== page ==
I am a member of the board of a 501(c)(3) horseback riding facility. Another facility near us calls itself a "nonprofit" organization on its web site but is not on the government's list of 501(c)(3) organizations. Can an organization advertise itself as a nonprofit, but not be a 501(c)(3) organization?
Yes. Nonprofit is a concept of state law, which means that surplus revenue cannot be distributed to owners or other insiders. When we say “nonprofit” we usually think of federally tax-exempt organizations, but Section 501(c) of the Tax Code, which describes most, but not all, exempt organizations, now lists 29 separate types of organizations that are tax exempt.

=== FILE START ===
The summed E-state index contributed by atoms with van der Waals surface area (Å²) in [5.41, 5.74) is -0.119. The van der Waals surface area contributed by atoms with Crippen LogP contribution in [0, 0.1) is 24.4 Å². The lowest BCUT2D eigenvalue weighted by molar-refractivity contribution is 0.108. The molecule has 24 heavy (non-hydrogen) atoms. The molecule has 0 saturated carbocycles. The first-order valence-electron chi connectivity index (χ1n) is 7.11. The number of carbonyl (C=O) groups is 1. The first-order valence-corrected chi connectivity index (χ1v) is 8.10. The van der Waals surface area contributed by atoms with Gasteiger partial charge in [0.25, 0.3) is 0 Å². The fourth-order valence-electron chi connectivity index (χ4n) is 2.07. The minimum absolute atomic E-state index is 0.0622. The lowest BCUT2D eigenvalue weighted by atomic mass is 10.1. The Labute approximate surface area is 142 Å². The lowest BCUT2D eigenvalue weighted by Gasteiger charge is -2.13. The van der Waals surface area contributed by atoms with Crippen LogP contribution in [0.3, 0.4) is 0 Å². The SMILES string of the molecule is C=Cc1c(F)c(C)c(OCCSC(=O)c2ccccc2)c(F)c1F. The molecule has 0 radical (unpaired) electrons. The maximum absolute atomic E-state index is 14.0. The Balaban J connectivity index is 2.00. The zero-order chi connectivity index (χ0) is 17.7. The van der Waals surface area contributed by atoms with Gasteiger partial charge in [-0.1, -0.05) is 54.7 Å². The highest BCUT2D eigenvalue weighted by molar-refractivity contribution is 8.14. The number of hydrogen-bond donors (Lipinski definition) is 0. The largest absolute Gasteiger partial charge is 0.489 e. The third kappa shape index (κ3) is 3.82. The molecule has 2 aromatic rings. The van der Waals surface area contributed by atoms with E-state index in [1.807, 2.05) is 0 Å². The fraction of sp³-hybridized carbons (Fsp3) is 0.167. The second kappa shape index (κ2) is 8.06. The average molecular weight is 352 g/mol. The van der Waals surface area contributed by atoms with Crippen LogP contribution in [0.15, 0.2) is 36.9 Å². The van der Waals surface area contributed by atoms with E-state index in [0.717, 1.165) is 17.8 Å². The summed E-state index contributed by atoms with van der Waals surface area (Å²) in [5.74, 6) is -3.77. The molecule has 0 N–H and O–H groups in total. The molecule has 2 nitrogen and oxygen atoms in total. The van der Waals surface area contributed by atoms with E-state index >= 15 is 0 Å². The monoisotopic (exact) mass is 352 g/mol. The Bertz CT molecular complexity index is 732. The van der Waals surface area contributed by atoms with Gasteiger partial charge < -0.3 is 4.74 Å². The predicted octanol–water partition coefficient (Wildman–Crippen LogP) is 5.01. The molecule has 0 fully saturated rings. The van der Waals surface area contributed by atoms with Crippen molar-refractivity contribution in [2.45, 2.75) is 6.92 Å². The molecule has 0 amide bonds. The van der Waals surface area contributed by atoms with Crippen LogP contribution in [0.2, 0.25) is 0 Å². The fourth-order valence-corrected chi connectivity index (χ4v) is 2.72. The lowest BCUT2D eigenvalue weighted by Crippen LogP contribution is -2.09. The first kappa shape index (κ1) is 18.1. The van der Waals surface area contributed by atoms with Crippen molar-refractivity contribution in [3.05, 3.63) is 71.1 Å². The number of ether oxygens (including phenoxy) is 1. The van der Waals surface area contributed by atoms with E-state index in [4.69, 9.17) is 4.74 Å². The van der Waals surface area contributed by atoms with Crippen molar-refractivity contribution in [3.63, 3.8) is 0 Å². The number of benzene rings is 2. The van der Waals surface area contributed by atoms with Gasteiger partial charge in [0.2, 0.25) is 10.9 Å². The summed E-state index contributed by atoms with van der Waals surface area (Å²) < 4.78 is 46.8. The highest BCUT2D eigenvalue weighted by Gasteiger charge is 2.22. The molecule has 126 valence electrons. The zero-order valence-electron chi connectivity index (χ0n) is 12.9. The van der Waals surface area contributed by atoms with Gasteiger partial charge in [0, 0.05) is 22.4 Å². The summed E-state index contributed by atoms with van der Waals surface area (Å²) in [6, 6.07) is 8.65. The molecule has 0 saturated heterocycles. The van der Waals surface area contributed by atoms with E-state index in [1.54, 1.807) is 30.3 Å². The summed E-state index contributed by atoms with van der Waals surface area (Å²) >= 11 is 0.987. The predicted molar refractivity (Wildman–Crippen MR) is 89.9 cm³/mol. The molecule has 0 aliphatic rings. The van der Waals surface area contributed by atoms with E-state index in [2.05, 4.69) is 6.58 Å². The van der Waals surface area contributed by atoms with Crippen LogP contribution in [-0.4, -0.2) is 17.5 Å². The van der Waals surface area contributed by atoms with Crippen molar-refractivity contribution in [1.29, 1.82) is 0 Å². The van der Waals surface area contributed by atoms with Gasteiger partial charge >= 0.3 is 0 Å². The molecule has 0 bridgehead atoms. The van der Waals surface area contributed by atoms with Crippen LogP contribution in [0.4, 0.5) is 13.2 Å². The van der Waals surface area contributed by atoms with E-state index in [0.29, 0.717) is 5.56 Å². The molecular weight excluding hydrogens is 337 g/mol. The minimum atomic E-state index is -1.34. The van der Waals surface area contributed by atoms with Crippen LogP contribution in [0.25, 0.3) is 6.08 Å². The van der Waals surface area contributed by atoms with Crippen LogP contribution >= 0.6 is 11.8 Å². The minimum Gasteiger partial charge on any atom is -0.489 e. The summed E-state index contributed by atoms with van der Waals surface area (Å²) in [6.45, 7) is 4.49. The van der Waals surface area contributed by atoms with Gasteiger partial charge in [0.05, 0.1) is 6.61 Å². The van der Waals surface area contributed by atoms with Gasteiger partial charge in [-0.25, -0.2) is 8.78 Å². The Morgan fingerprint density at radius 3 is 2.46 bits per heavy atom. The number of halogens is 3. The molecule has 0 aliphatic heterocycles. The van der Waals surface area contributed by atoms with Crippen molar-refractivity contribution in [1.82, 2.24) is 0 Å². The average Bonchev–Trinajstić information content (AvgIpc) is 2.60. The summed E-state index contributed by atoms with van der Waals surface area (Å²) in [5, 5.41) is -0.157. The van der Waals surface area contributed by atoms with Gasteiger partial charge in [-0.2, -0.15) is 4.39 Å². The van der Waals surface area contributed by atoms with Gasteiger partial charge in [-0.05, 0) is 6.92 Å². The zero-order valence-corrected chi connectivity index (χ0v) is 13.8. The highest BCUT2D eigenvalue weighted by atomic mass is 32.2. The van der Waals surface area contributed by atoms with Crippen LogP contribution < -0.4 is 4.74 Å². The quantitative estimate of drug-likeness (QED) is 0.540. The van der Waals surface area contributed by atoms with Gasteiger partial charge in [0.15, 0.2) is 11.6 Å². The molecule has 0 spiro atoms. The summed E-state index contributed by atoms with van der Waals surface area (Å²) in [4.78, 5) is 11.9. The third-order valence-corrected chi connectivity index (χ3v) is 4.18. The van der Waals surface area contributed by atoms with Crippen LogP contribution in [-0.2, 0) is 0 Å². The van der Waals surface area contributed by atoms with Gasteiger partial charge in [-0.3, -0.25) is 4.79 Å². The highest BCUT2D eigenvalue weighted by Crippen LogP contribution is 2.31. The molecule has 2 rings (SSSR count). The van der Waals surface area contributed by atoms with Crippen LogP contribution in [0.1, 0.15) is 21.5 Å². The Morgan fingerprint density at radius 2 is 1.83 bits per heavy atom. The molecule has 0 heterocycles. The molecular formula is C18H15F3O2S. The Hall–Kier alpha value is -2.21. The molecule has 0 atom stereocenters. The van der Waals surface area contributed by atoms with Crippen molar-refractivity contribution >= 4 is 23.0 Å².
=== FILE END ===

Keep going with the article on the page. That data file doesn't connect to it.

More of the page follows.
The largest class by number is 501(c)(3) charities, but the statute also includes (c)(1) groups like federal credit unions, (c)(4) civic associations, (c)(5) unions or agricultural associations, (c)(6) trade associations like the National Football League, (c)(7) social clubs, various fraternal organizations like the Masons or the Moose, veterans organizations and a lot of others. Most of these are nonprofit organizations. There are also nonprofits that are not exempt, such as, until a few years ago, the New York Stock Exchange. (See Ready Reference Page: “What Do We Mean When We Say Nonprofit?”)